State v. Johnson

Annotate this Case

438 S.E.2d 722 (1994)

STATE of North Carolina v. Jefferson D. JOHNSON, III.

No. 5PA93.

Supreme Court of North Carolina.

January 28, 1994.

Michael F. Easley, Atty. Gen. by Charles M. Hensey, Sp. Deputy Atty. Gen., Raleigh, for State appellant.

Tharrington, Smith & Hargrove by Roger W. Smith and Douglas E. Kingsbery, Raleigh, for defendant-appellee.

*723 WEBB, Justice.

The defendant argues, and the Court of Appeals agreed, that there was not sufficient evidence to convict the defendant of embezzlement because the evidence did not show the defendant came into possession of the draft lawfully. This is an element which must be proved in order to convict a person of embezzlement. State v. Speckman, 326 N.C. 576, 391 S.E.2d 165 (1990); State v. Griffin, 239 N.C. 41, 79 S.E.2d 230 (1953).

We believe the evidence showed the defendant came into possession of the draft lawfully so far as Ms. McCoy was concerned and that he wrongfully converted it to his own use. The defendant was the agent of Ms. McCoy with authority to negotiate the settlement of her claim. If he obtained the draft by a misrepresentation to State Farm that Ms. McCoy would accept the offer of settlement, he may have been guilty of obtaining property by a false pretense as to State Farm, but he was still the agent of Ms. McCoy and in possession of the draft as her agent. At that point, Ms. McCoy had the right to ratify the act of her agent and accept the draft. McCrillis v. Enterprises, 270 N.C. 637, 155 S.E.2d 281 (1967). The defendant so far had not committed any fraudulent act toward Ms. McCoy. She owned an interest in the draft in that she could, by accepting State Farm's offer, be entitled to the draft. The defendant, so far as Ms. McCoy was concerned, was in lawful possession of the draft in which she had a legal interest. When he converted it to his own use he was guilty of embezzlement. We believe that the relationship between the principal and agent governs as to whether the possession of the property was lawfully gained. Lawful possession does not depend on the relation between the agent and a third party.

The defendant says that because he received the draft from State Farm with instructions to hold it until Ms. McCoy signed the release he was acting as an agent for State Farm, holding the draft in escrow for State Farm until the release was signed. He says the title to the draft remained in State Farm and did not pass to Ms. McCoy. For this reason, he could not have embezzled the draft from Ms. McCoy. Whatever the relationship between the defendant and State Farm as to title to the draft, Ms. McCoy had sufficient property interest in the draft so that the defendant could have embezzled it from her.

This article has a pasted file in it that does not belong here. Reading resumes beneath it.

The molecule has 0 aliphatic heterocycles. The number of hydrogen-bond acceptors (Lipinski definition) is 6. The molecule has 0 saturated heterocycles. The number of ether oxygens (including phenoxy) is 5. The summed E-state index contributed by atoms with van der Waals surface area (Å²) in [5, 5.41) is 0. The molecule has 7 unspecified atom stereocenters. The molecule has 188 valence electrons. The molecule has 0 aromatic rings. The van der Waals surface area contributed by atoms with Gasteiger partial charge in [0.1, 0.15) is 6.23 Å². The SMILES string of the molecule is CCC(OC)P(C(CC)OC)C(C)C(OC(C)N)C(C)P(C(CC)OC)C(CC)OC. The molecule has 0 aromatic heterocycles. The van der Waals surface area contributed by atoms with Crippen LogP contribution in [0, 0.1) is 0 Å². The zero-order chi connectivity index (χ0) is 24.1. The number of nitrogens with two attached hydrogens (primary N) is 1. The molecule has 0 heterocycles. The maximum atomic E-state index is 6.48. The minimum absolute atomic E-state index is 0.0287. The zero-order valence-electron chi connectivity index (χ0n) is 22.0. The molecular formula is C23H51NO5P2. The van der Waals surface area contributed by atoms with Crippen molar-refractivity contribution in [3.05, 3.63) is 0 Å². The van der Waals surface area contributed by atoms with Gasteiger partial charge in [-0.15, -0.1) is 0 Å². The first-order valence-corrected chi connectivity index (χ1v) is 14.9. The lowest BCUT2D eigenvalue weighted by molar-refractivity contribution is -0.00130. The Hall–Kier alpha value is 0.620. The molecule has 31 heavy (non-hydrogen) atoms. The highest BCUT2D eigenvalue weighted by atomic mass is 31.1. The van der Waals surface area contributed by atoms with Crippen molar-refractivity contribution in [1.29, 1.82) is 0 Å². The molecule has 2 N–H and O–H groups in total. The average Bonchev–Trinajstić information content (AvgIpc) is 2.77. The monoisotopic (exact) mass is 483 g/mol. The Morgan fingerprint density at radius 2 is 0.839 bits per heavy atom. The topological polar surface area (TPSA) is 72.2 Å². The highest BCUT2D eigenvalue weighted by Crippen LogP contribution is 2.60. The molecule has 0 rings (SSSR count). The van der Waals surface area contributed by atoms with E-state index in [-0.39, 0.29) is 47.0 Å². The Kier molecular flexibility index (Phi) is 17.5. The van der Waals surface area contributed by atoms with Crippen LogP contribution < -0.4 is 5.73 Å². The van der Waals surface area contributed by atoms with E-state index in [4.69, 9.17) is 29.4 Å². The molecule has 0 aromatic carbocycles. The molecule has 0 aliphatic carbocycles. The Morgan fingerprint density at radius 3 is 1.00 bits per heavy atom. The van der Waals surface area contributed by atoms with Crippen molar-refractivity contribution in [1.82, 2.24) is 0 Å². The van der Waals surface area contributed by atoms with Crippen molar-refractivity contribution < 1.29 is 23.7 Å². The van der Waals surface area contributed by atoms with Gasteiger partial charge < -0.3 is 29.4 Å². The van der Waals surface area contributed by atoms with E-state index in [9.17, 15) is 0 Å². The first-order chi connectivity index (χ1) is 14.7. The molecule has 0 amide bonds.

For the reasons stated in this opinion, we reverse the Court of Appeals and remand for remand to Superior Court, Sampson County for the reinstatement of the sentence.

REVERSED AND REMANDED.

EXUM, C.J., did not participate in the consideration or decision of this case.

FRYE, Justice, concurring.

I concur fully in the majority's opinion. I write separately only to emphasize that the State has presented sufficient evidence to support a finding of all of the elements of embezzlement.

To constitute an embezzlement, the property in question initially must be acquired lawfully, pursuant to a trust relationship. State v. Speckman, 326 N.C. 576, 391 S.E.2d 165 (1990); State v. Griffin, 239 N.C. 41, 79 S.E.2d 230 (1953). Because he had satisfactorily represented her in a similar case in 1982, Ms. McCoy employed defendant in 1987 for the express purpose of collecting money for damages caused by an automobile accident. Thus, by the very terms of his employment, defendant was charged with receiving money on behalf of Ms. McCoy from the tort-feasor's insurance company, State Farm Mutual (hereinafter State Farm). The fact that a settlement was not expressly authorized by Ms. McCoy does not require a finding that the $20,000 draft was acquired unlawfully. It is well settled in the law of agency that when an agent contracts in the name of his principal without authority, upon knowledge of the formation of such a contract, the principal can either ratify the agent's act or disavow it. See Patterson v. Lynch, Inc., 266 N.C. 489, 146 S.E.2d 390 (1966); 2A C.J.S. Agency § 67, at 652-54 (1972).

The elements of embezzlement are as follows:

First, that the accused was the agent of the person or corporation alleged, and ... by the terms of his employment he was *724 charged with receiving the money or property of his principal; second, that he did, in fact, receive such money; third, that he received it in the course of his employment; further, that he, knowing it was not his own, converted it to his own use or to the use of some third person, not the true owner.

State v. Blackley, 138 N.C. 620, 625-26, 50 S.E. 310, 312 (1905) (citations omitted).

As Ms. McCoy's attorney and agent, defendant was charged with receiving the money or property of his principal; thus, the State has presented sufficient evidence of the first element. The point of contention between the majority and the dissent is whether the second element of embezzlementthat the agent did in fact receive such money or property of his principalhas been satisfied.

The draft was jointly payable to Ms. McCoy and defendant as her attorney along with instructions to hold it until Ms. McCoy signed the release. According to the dissent, Ms. McCoy did not have a property interest in the draft since she "never endorsed the draft, signed the release, or took control of the funds." These acts may be necessary in order to allege "actual ownership" of property but as the dissent correctly points out, the State can also properly allege ownership in a person with a "special property interest." State v. Carr, 21 N.C.App. 470, 204 S.E.2d 892 (1974), citing State v. Smith, 266 N.C. 747, 147 S.E.2d 165 (1966), and State v. Law, 228 N.C. 443, 45 S.E.2d 374 (1947).